What is the epidemiology of the topic?
Will the new CPG be related in any manner to existing guidelines established by the Academy?
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The draft document written by the task force will receive critical appraisal through a select peer review process whereby non–task force Academy members will be contacted and asked to read and comment on the draft guideline. Following select peer review, the revised draft document will be posted on the Academy Web site for widespread peer review for a period of 30 days. All comments received will be forwarded to the task force chair and disseminated to the members of the task force for consideration and potential revision of the guideline. The final CPG will be reviewed by the BOD, and if there are no further editorial or substantive changes, the document will be published in Audiology Today or other relevant Academy publication (e.g., Journal of the American Academy of Audiology) for archival purposes (See Appendix A).

The following outline represents a suggested structure for the creation of CPG. The purpose of the outline is to improve consistency across all Academy guidelines and to provide a common format for the task forces. The outline is not necessarily prescriptive, as applying a strict uniform methodology is somewhat problematic when developing CPG because they address such diverse conditions, procedures, and treatment interventions. The outline presented below is a compilation of current guideline formats of this and other professional associations, information obtained from the National Quality Measures Clearinghouse, the National Guideline Clearinghouse, and other sources (see “Related References” section at the end of this document).

All Academy CPG will be reviewed by the task force within one year of implementation (if the timeline for review is not specifically defined by the task force). At that time, a decision will be made to maintain the guideline as is or to make content and/or editorial changes to the entire guideline or specific areas within the guideline based on current practice standards. After the initial review, the task force will make a determination for a future review timeline (e.g., annually, every two years, or every three years) not to exceed five years for periodic review.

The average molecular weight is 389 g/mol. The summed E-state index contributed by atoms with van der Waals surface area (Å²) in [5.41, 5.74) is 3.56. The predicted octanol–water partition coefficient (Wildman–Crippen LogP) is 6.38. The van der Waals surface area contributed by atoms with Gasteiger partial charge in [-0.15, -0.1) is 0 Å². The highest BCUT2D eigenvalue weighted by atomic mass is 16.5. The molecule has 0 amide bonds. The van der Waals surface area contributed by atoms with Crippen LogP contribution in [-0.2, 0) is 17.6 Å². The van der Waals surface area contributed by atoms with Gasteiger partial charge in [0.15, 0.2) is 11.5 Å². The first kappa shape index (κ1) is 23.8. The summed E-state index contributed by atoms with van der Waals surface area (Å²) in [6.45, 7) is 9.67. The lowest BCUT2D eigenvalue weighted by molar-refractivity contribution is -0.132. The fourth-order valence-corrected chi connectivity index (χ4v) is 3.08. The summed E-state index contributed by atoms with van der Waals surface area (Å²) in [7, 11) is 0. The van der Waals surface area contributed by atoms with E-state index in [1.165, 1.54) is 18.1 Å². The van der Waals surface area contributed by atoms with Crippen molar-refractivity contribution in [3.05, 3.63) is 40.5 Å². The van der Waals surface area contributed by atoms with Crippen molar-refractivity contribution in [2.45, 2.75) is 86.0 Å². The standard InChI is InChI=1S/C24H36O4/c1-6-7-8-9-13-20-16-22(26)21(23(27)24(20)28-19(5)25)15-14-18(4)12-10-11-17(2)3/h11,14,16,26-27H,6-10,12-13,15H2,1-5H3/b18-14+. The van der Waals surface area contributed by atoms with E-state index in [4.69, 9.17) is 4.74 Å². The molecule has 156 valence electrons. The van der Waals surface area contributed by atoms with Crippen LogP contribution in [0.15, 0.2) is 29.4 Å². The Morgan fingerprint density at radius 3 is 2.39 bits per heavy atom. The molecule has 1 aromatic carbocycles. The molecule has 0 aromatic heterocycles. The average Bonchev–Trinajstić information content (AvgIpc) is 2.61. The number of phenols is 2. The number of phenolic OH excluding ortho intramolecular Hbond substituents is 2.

Clinical Practice Guidelines Format

I. Title Page

  1. Full title for condition, procedure, or treatment intervention
  2. Full names of authors (members of the task force)
  3. Describe how the writing group was selected (include a description of the credentials for each group member)
  4. Date of completion (release date)
  5. Print and electronic sources

II. Introduction

  1. Purpose/Focus of the guideline—the condition, disease, treatment, procedure, technology, etc. addressed in the guideline
  2. Goal—what is the guideline expected to achieve; describe need for the guideline
  3. Describe intended users and settings in which guideline will be used
  4. Describe intended target patient population

III. Methodology

  1. Describe the systematic methods used to search for evidence; include range of dates and databases searched (e.g., MEDLINE/PubMed; Cochrane Library, etc.); include the criteria for article inclusion
  2. Provide the criteria used to rate the quality and strength of evidence to support conclusions and recommendations (see Table 2).

Table 2. Level of Evidence Hierarchy for High-Quality Studies

Level Type of Evidence
1 Systematic reviews and meta-analyses of randomized controlled trials
2 Randomized controlled trials
3 Nonrandomized intervention studies
4 Nonintervention studies: cohort studies, case-control studies, cross-sectional surveys
5 Case reports
6 Expert opinion

System for Quality Rating of Individual Studies

Rating Interpretation of Rating
++ Very low risk of bias. Any weaknesses that are present are very unlikely to alter the conclusions of the study.
+ Low risk of bias. Identified weaknesses or omitted information probably would not alter the conclusions of the study.